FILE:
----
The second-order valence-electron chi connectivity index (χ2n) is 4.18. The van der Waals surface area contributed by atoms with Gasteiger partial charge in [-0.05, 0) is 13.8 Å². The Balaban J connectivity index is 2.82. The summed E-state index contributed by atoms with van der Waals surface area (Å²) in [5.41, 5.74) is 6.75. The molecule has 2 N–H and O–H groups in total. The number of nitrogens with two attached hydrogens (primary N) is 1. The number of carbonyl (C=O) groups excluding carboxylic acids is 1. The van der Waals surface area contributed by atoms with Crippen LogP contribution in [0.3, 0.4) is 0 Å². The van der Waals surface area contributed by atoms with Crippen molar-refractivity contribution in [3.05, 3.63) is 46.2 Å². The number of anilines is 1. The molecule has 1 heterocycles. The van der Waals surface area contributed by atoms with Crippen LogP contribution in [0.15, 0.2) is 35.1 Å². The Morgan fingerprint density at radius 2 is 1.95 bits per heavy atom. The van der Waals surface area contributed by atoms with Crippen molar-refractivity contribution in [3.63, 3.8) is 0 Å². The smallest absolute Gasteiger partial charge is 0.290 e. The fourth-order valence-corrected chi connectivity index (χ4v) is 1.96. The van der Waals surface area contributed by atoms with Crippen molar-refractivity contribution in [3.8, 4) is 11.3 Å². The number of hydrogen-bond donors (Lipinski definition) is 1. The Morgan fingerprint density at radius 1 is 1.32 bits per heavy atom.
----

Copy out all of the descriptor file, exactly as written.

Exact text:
The second-order valence-electron chi connectivity index (χ2n) is 4.18. The van der Waals surface area contributed by atoms with Gasteiger partial charge in [-0.05, 0) is 13.8 Å². The Balaban J connectivity index is 2.82. The summed E-state index contributed by atoms with van der Waals surface area (Å²) in [5.41, 5.74) is 6.75. The molecule has 2 N–H and O–H groups in total. The number of nitrogens with two attached hydrogens (primary N) is 1. The number of carbonyl (C=O) groups excluding carboxylic acids is 1. The van der Waals surface area contributed by atoms with Crippen LogP contribution in [0.3, 0.4) is 0 Å². The van der Waals surface area contributed by atoms with Crippen molar-refractivity contribution in [3.05, 3.63) is 46.2 Å². The number of anilines is 1. The molecule has 1 heterocycles. The van der Waals surface area contributed by atoms with Crippen LogP contribution in [0.15, 0.2) is 35.1 Å². The Morgan fingerprint density at radius 2 is 1.95 bits per heavy atom. The van der Waals surface area contributed by atoms with Crippen molar-refractivity contribution in [3.63, 3.8) is 0 Å². The smallest absolute Gasteiger partial charge is 0.290 e. The fourth-order valence-corrected chi connectivity index (χ4v) is 1.96. The van der Waals surface area contributed by atoms with Crippen molar-refractivity contribution in [3.8, 4) is 11.3 Å². The number of hydrogen-bond donors (Lipinski definition) is 1. The Morgan fingerprint density at radius 1 is 1.32 bits per heavy atom.